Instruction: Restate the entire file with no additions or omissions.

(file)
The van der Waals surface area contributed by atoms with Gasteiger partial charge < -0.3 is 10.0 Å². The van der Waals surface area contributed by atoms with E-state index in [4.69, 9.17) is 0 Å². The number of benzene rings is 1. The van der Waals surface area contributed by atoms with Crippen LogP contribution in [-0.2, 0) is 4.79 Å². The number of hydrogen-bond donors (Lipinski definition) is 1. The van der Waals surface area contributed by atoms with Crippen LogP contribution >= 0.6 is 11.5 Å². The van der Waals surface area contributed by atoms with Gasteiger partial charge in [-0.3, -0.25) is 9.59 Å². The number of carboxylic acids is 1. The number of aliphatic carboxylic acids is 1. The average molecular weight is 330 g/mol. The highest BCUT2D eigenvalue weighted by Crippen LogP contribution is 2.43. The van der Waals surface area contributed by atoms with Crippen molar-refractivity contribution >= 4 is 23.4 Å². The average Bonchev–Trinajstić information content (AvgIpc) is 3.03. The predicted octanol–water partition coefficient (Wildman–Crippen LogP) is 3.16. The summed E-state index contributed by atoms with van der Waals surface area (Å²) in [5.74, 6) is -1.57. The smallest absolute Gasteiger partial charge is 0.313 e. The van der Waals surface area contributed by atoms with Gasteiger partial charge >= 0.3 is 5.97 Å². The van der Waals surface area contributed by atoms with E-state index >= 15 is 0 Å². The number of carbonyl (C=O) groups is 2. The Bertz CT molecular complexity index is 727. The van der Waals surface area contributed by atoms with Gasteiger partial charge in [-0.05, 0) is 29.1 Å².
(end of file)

The van der Waals surface area contributed by atoms with Gasteiger partial charge < -0.3 is 10.0 Å². The van der Waals surface area contributed by atoms with E-state index in [4.69, 9.17) is 0 Å². The number of benzene rings is 1. The van der Waals surface area contributed by atoms with Crippen LogP contribution in [-0.2, 0) is 4.79 Å². The number of hydrogen-bond donors (Lipinski definition) is 1. The van der Waals surface area contributed by atoms with Crippen LogP contribution >= 0.6 is 11.5 Å². The van der Waals surface area contributed by atoms with Gasteiger partial charge in [-0.3, -0.25) is 9.59 Å². The number of carboxylic acids is 1. The number of aliphatic carboxylic acids is 1. The average molecular weight is 330 g/mol. The highest BCUT2D eigenvalue weighted by Crippen LogP contribution is 2.43. The van der Waals surface area contributed by atoms with Crippen molar-refractivity contribution >= 4 is 23.4 Å². The average Bonchev–Trinajstić information content (AvgIpc) is 3.03. The predicted octanol–water partition coefficient (Wildman–Crippen LogP) is 3.16. The summed E-state index contributed by atoms with van der Waals surface area (Å²) in [5.74, 6) is -1.57. The smallest absolute Gasteiger partial charge is 0.313 e. The van der Waals surface area contributed by atoms with Gasteiger partial charge >= 0.3 is 5.97 Å². The van der Waals surface area contributed by atoms with E-state index >= 15 is 0 Å². The number of carbonyl (C=O) groups is 2. The Bertz CT molecular complexity index is 727. The van der Waals surface area contributed by atoms with Gasteiger partial charge in [-0.05, 0) is 29.1 Å².